Shoshone Lake and Falls, billed as ‘the Niagara of the West’. Unfortunately, someone had turned off the tap.
Eventually we found Shoshone Lake and Falls, billed as ‘the Niagara of the West’. Unfortunately, someone had turned off the tap (it is seriously dry here) and the erstwhile mighty Falls were a mere trickle.The lake was beautiful, people swam and a pair of turkey vultures chased a flock of birds. It was still a beautiful spot and well worth the couple of miles detour from our hotel.
It’s a huge day tomorrow and over 500 miles to complete. Early start we think!
Carolyn’s Curios & Curiosities
Another day, another few hundred miles!
However, as usual, it was punctuated with incredible sights and an awareness of how vast this country is.
We travelled from Utah, through Nevada and we’re now in Idaho with Oregon beckoning tomorrow.
So what of today. I posted on Facebook that my ‘choices’ were:
1. Attempt Land Speed Record at Bonneville Salt Flats
2. Attempt to do the ‘jump’ which Evil Knievel attempted (and failed!) over Snake Canyon near the Shoshone Falls
3. Enjoy the views!
Needless to say, the later won. Triumph of experience over imagination!
On the way, we came across the most eye-catching (and rather scatalogical) advert I’ve seen. I was driving but both Kath and I found it hard to believe it and then photograph it. However,… I found it online! Chuckle! “Mr Gas Travel Centre: SKIDMARKS ARE FOR THE ROAD… WE HAVE AMAZING BATHROOMS”
Interestingly, as we crossed State Lines, we were nudged into remembering that States have different laws and, of course, in films like Smokey and The Bandit, State Police couldn’t cross State Lines. The different laws meant, as Kath said, Nevada could have more lax gambling laws etc. – and does! Frequent signs to Reno indicate past more lax laws on marriage as well.
It is a strange coincidence that Kath’s Facebook memory today was from two years ago and reminded us that, then, we were also in Utah.
Lake Bonneville was a massive lake in far gone history but is now a dried salt lake. It’s over 4000 feet above sea level and covers an enormous 40 square miles. No wonder Land Speed Records have been set here since 1935 when Sir Malcolm Campbell’s Bluebird reaches a staggering 301.129 mph. The first over 300 mph.
More recently, American Gary Gabelich, in October 1970, raised the record to over 600 mph. That was the last World Land Speed Record (overall) set at Bonneville but the Record returned to UK hands over in Black Rock Desert with Richard Noble and then in drives by Andy Green. The Record is now 760.343 mph – faster than the speed of sound.
Electric car speed records have also been set at Bonneville with the most recent achievement being 341.4 mph! Wow!
Electric car speed records have also been set at Bonneville with the most recent achievement being 341.4 mph! Wow!
I did up to 45 mph as instructed by the official signs although Bonneville Speedway is still held for many types of vehicle with the World Finals in October.
A couple of signs on the way. The first distressed me a little but the other said all that public services should be about – ‘People Serving People’. Well done, Twin Falls!
Onto Twin Falls, our next resting place, but via Shoshone Falls. Not as impressive a Falls as expected but, were the river to have been in full flood, it would have been! It was a beautiful place with few people and a very low ($3) entrance fee per car. Great value and the Hot Dog ($2) was only surpassed by adding Chilli and Cheese for an addition 25c!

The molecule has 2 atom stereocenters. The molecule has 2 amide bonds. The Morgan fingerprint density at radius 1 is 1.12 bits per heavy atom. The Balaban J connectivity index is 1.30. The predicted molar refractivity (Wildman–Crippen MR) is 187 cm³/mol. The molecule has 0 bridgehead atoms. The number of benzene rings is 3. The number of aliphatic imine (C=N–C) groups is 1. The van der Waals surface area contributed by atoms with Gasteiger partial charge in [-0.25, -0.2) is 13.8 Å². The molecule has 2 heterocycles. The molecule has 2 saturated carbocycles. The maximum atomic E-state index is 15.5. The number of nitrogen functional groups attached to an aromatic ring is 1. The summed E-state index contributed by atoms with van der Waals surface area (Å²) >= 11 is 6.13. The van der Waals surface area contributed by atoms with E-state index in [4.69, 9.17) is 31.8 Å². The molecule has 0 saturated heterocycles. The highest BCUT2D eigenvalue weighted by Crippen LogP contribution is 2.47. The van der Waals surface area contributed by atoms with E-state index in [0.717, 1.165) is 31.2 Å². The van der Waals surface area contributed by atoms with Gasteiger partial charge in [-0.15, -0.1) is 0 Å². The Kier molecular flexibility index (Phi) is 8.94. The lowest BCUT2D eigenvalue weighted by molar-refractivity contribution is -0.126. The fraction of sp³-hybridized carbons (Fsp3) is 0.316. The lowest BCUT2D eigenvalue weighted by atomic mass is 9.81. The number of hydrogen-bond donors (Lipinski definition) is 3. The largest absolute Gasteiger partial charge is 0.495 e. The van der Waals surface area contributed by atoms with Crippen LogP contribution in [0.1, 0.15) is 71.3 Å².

I rounded off my day with a salad and a mouthful of Kath’s chosen Cherry Pie dessert at ‘Shari’s Cafe and Pies’. When in America…!
This just popped into my head and I couldn’t resist posting it… When we arrived at Shoshone – billed as the ‘Niagara of the West’, it was clear that the water level was so low that little, if any, would be flowing over the cliff side.
It felt like a ‘tidy up’ day as there were a couple of things I was keen to do and also wanted to benefit from a good hotel laundry. Unlike on board cruise ships, there have been no facilities for sending washing to be done overnight and, equally, today there was no crush for the washing machines!
First things first. Apparently some people come to Salt Lake City and never visit the vast lake itself. Not us, but I have to confess it was something of a surreal experience. The visitors’ centre and the harbour were officially closed as they were without electricity, apparently because of a fire. You could drive through the barriers. you could walk along the lake shore, paddle and presumably swim, but you couldn’t get any information, buy a drink, or a souvenir, or use the rest rooms!We walked the shore right up to the waters edge but the salt flats which make up the ‘beach’ were teeming with thousands of tiny flies. With each step, clouds of them flew up, magnified by their shadows from the brilliant sunshine. Offputting? Definitely. There was no way I was going in that water and was keen to return to the concrete-based car park. The flies are part of the appeal for wildlife. The lake is far too salty for fish, so there are none at all here, and the only organisms that can tolerate the environment are brine shrimp, brine flies and bacteria. The shrimp and flies eat the algae and keep the lake clean and, in turn, they are eaten by nesting and breeding birds. I just wasn’t up for being eaten by anything, so back to the City.